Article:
CEO Activism can have a profound effect on a company's reputation when they use their platform to amplify the values of their company.
But what happens when a CEO's comments are not aligned with a company's values, or worse, directly contradict them? What if a CEO is not an activist, but a risk to the company's reputation?
Amidst Pride Month, the stories of Barilla and Chick-fil-A come to mind. (In the United States, June is Pride month; a month commemorating the LGBTQ+ community, officially declared by former US President Bill Clinton).
While many see these companies respectively as a fast food option or a major player in the pasta aisle, both have a richer reputational story.
Chick-fil-A vs. Barilla: Two Divergent Paths
Both Chick-fil-A and Barilla have made headlines for their CEOs who made disparaging comments about the LGBTQ+ community that directly contradicted their company values. In 2013, Barilla's chairman Guido Barilla, stated that he did not want to advertise with the LGBTQ+ community and did not support the adoption of children by gay families. Similarly, Dan Cathy, Chick-fil-A's president, has repeatedly taken a stance against marriage equality.
In both cases, the public reaction and outcry was swift with many vowing to boycott the companies; however, in response, each took divergent paths.
Barilla and Guido Barilla issued several apologies, met with gay rights activists, and established an independent diversity board, which helped reshape the entire organization. The company and CEO took a step back to redefine the community they wish to serve and showed that the Barilla brand is not just limited to certain groups of people. Recently, it received praise from the Human Rights Campaign for its diversity and inclusion initiatives. While it did not make it into our US RepTrak top 100, Barilla achieved a strong reputation in 2019 and a low percentage of detractors—or members of the informed general public that hold a negative perception of certain aspects of a company. It's clear that what Barilla did to recover from its reputational mishap is helping the company move in a positive direction.
Chick-fil-A did not take the same route to recovery as Barilla. Dan Cathy never officially apologized for his comments. He admitted it was a mistake for his company to take a stance on the issue and Chick-fil-A promised to cease donations to anti-LGBTQ+ organizations. That being said, it is interesting to see that Chick-fil-A has maintained a strong reputation and made it into the top 100 most reputable companies in the US.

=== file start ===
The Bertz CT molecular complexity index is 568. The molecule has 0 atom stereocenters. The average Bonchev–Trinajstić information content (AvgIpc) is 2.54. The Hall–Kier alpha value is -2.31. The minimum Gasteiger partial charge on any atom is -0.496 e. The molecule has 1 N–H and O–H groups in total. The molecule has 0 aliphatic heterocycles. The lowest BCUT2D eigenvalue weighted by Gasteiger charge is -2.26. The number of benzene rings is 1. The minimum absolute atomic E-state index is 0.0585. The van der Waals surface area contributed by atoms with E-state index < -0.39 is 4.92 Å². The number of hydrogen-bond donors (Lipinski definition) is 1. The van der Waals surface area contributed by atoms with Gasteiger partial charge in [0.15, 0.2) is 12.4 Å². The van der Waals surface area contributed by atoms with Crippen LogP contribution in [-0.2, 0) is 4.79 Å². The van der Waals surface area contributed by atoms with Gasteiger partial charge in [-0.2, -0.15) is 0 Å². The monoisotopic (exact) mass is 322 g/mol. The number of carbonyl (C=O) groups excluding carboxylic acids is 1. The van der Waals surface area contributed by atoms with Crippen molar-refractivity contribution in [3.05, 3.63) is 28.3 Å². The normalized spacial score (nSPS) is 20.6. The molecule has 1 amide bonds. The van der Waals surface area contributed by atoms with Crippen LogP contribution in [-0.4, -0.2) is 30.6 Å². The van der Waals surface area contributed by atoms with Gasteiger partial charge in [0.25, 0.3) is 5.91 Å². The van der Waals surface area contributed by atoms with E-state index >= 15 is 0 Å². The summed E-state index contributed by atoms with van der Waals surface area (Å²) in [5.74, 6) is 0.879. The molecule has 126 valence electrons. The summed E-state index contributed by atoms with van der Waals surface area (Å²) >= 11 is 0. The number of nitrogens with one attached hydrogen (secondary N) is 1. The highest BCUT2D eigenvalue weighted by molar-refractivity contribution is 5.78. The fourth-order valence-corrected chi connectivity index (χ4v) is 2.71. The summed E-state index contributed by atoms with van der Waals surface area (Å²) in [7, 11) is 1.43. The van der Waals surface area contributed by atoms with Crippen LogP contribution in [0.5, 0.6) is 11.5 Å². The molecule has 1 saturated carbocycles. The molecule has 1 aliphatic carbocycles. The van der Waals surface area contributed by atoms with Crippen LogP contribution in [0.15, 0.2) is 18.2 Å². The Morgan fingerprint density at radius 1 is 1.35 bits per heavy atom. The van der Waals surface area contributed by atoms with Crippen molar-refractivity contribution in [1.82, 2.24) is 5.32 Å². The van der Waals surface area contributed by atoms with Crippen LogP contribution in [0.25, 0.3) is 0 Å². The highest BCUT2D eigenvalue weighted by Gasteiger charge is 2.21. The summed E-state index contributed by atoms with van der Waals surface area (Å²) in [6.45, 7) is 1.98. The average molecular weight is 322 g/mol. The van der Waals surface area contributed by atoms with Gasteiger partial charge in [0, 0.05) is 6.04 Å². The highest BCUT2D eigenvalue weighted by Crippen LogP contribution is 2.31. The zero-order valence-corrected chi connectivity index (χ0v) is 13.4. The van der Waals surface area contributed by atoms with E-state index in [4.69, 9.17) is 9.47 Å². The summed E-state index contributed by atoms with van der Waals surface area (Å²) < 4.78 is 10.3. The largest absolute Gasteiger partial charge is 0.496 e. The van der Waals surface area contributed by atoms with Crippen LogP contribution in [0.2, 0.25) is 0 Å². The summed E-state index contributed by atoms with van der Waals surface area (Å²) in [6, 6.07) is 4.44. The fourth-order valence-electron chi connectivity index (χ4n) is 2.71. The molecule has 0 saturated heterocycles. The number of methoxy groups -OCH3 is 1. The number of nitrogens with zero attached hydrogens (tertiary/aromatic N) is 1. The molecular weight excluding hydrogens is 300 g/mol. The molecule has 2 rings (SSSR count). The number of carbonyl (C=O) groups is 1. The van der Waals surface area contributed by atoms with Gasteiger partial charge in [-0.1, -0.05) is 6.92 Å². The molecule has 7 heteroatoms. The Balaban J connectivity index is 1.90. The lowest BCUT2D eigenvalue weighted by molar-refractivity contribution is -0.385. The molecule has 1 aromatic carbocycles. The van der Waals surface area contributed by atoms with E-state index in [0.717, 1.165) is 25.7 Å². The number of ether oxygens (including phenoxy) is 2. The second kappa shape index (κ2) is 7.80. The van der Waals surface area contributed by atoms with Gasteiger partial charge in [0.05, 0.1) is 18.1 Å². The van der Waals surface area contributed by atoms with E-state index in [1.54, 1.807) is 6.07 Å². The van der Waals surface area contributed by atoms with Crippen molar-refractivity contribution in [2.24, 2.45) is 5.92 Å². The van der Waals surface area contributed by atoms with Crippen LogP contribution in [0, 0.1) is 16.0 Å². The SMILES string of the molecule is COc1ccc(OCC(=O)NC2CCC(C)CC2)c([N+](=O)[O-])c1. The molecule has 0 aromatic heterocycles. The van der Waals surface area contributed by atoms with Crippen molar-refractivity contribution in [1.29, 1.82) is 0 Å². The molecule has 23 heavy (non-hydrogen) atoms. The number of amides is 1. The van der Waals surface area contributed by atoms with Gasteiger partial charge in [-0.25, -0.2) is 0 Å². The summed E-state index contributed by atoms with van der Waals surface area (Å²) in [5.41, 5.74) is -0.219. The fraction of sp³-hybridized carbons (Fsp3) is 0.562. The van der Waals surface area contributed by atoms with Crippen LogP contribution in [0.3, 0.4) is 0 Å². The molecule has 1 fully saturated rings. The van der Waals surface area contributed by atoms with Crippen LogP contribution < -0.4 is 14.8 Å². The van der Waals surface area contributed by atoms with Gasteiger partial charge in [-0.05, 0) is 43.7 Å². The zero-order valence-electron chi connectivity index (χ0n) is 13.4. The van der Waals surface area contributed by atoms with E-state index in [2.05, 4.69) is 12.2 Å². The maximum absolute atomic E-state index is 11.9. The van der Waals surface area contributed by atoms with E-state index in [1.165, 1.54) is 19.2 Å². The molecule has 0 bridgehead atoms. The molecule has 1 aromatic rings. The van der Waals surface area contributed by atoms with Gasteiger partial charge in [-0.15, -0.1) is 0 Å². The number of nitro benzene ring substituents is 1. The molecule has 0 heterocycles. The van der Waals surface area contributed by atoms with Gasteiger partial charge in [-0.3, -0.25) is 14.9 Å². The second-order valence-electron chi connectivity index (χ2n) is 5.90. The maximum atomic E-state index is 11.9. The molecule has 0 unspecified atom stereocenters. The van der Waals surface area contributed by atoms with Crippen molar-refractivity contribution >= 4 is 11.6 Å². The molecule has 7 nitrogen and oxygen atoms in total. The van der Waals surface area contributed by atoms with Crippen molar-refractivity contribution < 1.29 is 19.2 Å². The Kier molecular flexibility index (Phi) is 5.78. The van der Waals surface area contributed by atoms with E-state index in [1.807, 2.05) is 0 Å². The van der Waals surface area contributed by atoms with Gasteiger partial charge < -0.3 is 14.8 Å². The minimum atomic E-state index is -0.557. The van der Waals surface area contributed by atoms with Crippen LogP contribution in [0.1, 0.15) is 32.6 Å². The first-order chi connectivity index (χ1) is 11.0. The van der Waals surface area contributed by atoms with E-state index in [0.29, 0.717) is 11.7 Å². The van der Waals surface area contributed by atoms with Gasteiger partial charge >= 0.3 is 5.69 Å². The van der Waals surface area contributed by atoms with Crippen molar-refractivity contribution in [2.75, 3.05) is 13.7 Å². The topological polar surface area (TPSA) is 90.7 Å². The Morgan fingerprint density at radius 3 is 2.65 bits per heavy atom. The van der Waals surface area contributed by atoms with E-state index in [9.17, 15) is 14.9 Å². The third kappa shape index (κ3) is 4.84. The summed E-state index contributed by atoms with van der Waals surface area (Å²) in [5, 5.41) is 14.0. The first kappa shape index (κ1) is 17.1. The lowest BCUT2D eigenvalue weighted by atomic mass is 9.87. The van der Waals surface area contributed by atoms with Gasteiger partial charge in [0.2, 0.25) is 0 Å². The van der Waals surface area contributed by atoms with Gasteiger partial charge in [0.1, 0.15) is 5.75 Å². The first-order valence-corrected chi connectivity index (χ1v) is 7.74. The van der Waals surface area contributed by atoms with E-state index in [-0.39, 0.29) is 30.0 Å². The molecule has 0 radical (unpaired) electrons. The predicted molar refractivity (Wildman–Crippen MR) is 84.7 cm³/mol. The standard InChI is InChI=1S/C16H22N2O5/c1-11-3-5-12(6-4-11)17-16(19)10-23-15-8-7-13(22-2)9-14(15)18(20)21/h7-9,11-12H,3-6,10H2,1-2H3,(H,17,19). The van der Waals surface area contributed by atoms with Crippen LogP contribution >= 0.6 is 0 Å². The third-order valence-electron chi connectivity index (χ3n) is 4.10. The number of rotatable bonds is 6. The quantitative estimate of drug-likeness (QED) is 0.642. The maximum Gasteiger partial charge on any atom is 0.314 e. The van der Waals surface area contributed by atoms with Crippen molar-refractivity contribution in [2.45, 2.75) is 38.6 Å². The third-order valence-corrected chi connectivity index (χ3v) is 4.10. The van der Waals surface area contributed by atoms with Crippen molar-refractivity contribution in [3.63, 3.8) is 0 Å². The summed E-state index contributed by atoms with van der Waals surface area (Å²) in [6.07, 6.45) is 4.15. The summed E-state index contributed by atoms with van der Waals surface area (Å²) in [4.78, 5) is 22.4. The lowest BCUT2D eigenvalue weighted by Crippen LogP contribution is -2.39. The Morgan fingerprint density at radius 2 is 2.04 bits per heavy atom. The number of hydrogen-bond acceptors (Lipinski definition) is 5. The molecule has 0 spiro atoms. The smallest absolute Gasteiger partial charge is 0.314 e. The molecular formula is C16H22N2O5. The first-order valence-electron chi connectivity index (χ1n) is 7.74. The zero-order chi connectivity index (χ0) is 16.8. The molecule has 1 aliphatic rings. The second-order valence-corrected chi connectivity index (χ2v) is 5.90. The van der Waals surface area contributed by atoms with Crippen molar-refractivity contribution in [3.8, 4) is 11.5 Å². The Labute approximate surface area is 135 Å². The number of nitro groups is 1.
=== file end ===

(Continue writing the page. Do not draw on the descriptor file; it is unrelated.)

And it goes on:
What's important to note, though, is that the comments made by Dan Cathy stick with the company today as it still has a high percentage of detractors. In fact, Chick-fil-A has the highest percentage of detractors in the area of Citizenship when compared to others in the top 100. Chick-fil-A also has the second highest percentage of detractors in the Governance dimension when compared to these same companies. Generally speaking, this means that a significant segment of the general public does not believe Chick-fil-A has a positive influence on society, is ethical, or supports good causes.
The Price to Pay
There are costs and risks associated with having a high amount of detractors. Firstly, Chick-fil-A's refusal to support an inclusive community means their license to operate will come under question as they expand. This has already happened in places like Boston and Toronto, and they were completely denied licenses to operate in the Buffalo and San Antonio airports. Secondly, a chicken sandwich can only be so good, and if Chick-fil-A ever experiences a crisis with its products and services, there is a greater risk of damage to their brand because there is already a strong base of people who have negative perceptions of them.
So what is the lesson in all of this? The steps a CEO takes to be an activist need to properly align with a company's social purpose and values. Barilla had a misstep but was able to realign its company's values with its CEO's messaging and swift, transparent action. Chick-fil-A has not done this and its CEO continues to contradict its companies values, welcoming a future of greater reputational risk.